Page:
48. Jenga Afrika, Kampala
49. International Anti Corruption Theatre Movement (IATM), Kampala
50. Nakaweesi Solome Kimbugwe- Independent Consultant and Feminist Activist, Kampala
51. Hope after Rape, Kampala
52. Platform for Labor Action, Kampala
53. Rehabilitation Centre for Victims of Domestic and Sexual Violence (RECESVID), Kampala
54. Enid Wamani, Kampala
55. Uganda Health & Science Press Association (UHSPA), Kampala
56. Western Ankole Civil Society Forum - WACSOF (Bushenyi, Sheema, Buhweju, Rubirizi and Mitooma Districts)
57. Twerwaneho Listeners Club, Fort Portal
58. Human Rights Network for Journalists, Kampala
59. Global Rights Alert, Kampala
60. Soroti Development Association & NGOs Network (SODANN), Soroti
61. Support Initiative for People with atypical sex Development (SIPD), Kampala
62. Justice and Reconciliation Project, Gulu
63. Mathias Mangeni, Coordinator, Human Rights Paralegal Advisory Services, Kampala
64. Public Affairs Centre of Uganda (PAC Uganda), Soroti
65. „Kapchorwa Civil Society Organizations‟ Alliance (KACSOA), Kapchorwa
66. Coalition of Private Schools Teachers‟ Association (COUPSTA), Kampala
67. Community Development and Welfare Initiatives (CODI), Luwero
68. Facilitation for Peace and Development, Lira
69. Mid-Western Uganda Region Anti Corruption Coalition (MIRAC), Bunyoro
70. Tororo Civil Society Organizations Network (TOCINET), Tororo
71. Bugiri District NGO Forum, Bugiri
72. Africa Leadership Institute (AFLI), Kampala
73. Kisoro NGO Forum, Kisoro
74. Gulu NGO Forum, Gulu
75. Masindi District NGO Forum, Masindi
76. Bugisu Civil Society Network, Bugisu
77. Iganga District NGO Forum, Iganga
78. The Apac Anti corruption Coalition, Apac
79. Apac NGO Link Forum, Apac
80. Rwenzori Anti Corruption Coalition, Rwenzori
81. Kamwenge District Development Organization, Kamwenge
82. Kabarole Research and Resource Center, Kabarole
83. Action for Development (ACFODE), Kampala
84. Uganda National Farmers‟ Federation, Kampala
85. Uganda National Teachers‟ Union, Kampala
86. National Debate Council, Kampala
87. Dora K. Musinguzi, Executive Director, Uganda Network on Law, Ethics and HIV/AIDS (UGANET), Kampala
88. Refugee Law Project, Kampala
89. Eastern Africa Media Institute, Kampala
90. Uganda Muslims Youth Assembly (UMYA), Kampala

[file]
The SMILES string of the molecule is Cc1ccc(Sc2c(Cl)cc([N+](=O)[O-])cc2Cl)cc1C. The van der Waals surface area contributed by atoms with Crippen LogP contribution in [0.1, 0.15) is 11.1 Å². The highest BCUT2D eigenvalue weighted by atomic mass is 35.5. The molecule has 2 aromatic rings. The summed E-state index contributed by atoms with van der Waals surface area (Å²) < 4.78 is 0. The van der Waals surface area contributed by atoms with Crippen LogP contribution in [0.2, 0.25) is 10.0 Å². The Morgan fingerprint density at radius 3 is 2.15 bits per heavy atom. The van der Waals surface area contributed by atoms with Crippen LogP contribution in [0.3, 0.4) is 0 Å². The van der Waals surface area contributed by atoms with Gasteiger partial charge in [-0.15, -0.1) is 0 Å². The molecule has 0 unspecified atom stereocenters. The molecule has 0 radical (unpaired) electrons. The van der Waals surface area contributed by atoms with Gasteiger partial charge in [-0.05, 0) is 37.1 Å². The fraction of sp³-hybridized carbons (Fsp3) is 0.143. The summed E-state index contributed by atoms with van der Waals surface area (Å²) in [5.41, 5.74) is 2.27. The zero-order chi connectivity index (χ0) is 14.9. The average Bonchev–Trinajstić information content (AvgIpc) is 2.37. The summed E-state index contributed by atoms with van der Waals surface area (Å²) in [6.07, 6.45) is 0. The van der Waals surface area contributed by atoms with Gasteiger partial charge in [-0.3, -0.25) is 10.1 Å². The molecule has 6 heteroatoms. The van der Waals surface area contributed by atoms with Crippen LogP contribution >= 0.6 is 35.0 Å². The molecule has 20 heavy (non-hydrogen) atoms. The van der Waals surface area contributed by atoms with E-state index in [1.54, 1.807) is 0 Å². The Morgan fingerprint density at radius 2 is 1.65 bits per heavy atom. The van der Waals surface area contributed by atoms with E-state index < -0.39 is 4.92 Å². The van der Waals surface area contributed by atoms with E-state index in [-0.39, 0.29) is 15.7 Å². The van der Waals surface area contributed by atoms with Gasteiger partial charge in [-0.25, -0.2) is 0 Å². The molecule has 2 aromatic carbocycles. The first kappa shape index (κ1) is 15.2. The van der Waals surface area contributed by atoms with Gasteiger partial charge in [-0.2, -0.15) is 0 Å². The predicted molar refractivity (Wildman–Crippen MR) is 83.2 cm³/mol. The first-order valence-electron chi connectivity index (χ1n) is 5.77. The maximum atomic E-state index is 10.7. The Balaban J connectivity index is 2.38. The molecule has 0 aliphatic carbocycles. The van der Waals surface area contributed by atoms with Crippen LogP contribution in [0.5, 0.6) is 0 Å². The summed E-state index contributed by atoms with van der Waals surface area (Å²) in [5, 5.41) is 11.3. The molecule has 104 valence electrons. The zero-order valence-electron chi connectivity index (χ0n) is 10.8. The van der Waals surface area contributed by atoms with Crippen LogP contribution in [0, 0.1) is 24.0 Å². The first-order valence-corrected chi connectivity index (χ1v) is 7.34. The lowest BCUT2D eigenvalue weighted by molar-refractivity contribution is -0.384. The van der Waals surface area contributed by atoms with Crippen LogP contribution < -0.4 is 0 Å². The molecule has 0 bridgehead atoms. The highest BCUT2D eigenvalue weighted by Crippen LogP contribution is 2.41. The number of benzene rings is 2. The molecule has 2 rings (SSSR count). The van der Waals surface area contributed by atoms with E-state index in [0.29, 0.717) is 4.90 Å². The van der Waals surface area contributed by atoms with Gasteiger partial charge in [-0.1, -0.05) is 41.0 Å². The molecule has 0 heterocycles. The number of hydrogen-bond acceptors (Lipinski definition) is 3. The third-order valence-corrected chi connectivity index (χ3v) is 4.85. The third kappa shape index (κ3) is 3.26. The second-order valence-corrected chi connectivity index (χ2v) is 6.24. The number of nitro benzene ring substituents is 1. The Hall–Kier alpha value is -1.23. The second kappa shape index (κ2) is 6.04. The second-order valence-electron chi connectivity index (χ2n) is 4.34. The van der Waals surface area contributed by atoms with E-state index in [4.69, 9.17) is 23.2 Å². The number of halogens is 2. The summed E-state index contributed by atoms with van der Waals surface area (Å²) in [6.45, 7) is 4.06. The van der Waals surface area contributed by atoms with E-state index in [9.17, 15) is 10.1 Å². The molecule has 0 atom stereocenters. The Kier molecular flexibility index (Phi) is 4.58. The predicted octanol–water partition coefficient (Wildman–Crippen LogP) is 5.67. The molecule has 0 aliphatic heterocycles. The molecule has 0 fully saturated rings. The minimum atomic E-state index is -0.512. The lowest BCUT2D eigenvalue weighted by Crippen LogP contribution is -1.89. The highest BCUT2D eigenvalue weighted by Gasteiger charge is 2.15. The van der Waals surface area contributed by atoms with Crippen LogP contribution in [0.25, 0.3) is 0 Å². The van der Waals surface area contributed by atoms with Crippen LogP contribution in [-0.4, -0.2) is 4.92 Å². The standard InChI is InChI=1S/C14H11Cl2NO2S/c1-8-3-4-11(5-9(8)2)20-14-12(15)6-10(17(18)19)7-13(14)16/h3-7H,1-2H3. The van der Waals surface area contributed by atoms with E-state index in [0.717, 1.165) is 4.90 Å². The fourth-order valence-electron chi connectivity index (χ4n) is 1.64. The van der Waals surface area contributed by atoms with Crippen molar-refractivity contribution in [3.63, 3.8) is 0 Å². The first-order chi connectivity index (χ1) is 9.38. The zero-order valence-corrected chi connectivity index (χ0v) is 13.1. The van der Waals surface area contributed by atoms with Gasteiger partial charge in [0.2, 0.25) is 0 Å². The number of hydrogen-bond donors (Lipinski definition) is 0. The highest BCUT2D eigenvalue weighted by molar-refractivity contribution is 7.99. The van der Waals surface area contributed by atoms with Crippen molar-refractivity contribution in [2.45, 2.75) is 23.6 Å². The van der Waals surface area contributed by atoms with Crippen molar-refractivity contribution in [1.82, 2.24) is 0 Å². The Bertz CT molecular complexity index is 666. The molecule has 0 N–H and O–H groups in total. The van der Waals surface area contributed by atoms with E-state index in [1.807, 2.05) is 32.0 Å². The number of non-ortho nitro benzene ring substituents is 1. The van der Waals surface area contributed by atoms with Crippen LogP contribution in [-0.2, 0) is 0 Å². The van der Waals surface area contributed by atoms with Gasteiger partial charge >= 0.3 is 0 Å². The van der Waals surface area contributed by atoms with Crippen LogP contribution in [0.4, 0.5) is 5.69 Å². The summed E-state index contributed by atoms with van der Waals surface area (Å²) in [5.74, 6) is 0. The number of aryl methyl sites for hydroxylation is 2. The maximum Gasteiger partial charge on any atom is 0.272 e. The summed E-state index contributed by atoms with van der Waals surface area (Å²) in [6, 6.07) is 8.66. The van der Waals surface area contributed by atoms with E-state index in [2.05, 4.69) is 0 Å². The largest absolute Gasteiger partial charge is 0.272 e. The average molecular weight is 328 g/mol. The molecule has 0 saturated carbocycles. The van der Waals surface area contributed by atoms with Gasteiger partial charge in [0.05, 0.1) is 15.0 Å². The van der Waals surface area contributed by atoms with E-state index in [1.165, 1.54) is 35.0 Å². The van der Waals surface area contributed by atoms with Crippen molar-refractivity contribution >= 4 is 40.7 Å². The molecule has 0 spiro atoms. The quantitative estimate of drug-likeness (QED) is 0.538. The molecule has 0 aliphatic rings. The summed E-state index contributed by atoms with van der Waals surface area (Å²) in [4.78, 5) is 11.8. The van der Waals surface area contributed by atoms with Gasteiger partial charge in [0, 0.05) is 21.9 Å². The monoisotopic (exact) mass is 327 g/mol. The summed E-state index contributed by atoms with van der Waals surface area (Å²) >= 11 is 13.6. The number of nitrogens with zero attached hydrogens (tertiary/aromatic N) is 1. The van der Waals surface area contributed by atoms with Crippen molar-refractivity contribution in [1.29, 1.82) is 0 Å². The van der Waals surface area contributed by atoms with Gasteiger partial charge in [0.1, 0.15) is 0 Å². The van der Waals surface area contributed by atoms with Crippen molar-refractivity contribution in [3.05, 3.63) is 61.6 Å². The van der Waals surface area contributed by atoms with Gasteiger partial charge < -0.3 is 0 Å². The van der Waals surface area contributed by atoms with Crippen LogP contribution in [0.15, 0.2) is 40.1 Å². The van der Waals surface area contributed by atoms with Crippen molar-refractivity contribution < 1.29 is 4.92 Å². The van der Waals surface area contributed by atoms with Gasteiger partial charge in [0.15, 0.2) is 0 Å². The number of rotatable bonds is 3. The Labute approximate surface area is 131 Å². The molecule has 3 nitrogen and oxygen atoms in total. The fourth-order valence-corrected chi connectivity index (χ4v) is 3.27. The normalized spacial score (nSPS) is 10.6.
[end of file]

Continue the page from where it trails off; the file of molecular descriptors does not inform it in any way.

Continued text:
91. Uganda Media Development Foundation (UMDF), Kampala
92. Platform for Citizens Participation and Accountability, Kampala
93. Busoga Media Network, Jinja
94. Rwenzori Press Club, Kasese
95. Kitara Union of Media Practitioners, Hoima
International Sign Ons:
96. Human Rights Watch (HRW), Kampala and New York, USA
97. Tchérina Jerolon, International Federation for Human Rights (FIDH), Paris, France
98. ENOUGH Project, Washington, DC, USA
99. East African School of Human Rights, Nairobi, Kenya
100. Human Rights First, New York, USA
101. RESOLVE, Washington, DC, USA
102. Foreign Policy In Focus, Washington, DC, USA
103. Africa Action, Washington, DC, USA
104. Africa Faith and Justice Network, Washington, DC, USA
105. Health GAP, Global Access Project, New York, USA

Monday, June 13, 2011

HRNJ-Uganda alert: A web page on journalists’ rulings and judgments is introduced

Human Rights Network for Journalists-Uganda(HRNJ-Uganda) introduces a web page for rulings and judgments on cases of journalists in Uganda on its website: you can explore more through this link
Among the judgments include, the decision of the constitutional court  on the sedition.

For More Information Contact;
Human Rights Network for Journalists-Uganda (HRNJ-Uganda)
Kivebulaya Road  Mengo Kampala Opp. St. Marcelino Pre. School
P.O.BOX. 71314 Clock Tower Kampala
Tel: +256-414-272934 / +256-414-667627


Wednesday, June 8, 2011

HRNJ-Uganda alert: Radio talk show hosts questioned over hosting opposition leader

Kampala, 7th/June/2011; The Special Investigation Unit (SIU) has questioned two radio talk show hosts for hosting the opposition Forum for Democratic Change (FDC) president Dr. Kiiza Besigye.
Charles Mwanguhya Mpagi who hosts KFM’s ‘Hot seat’ and co-host Bernard Tabaire were interrogated at the Naguru based Special Investigation Unit for more than one and a half hours. They were flanked by the Daily Monitor lawyer James Nangwala and Company secretary Ms. Anne Abeja.
SIU is a newly established department in Uganda Police Force (UPF) whose mandate is not statutory based and powers not known.
The duo was first summoned by SIU on 23rd/May/2011 to reportedly help police in its investigations into the activities of a new pressure group ‘Activists for Change’.
Activists for Change (A4C) is a loose coalition for human rights activists and politicians formed to draw government’s attention to the current sky-rocketing fuel and commodity prices.
Since April 2011 when A4C started its activities, more than ten unarmed Ugandans have been shot and killed and hundreds injured. Journalists suffered the wrath of the military and police during the Walk to Work protests and previous ones. Dozens were physically attacked, shot, intimidated, equipment confiscated by security operatives and their recordings erased. Some media offices and printing press were also raided.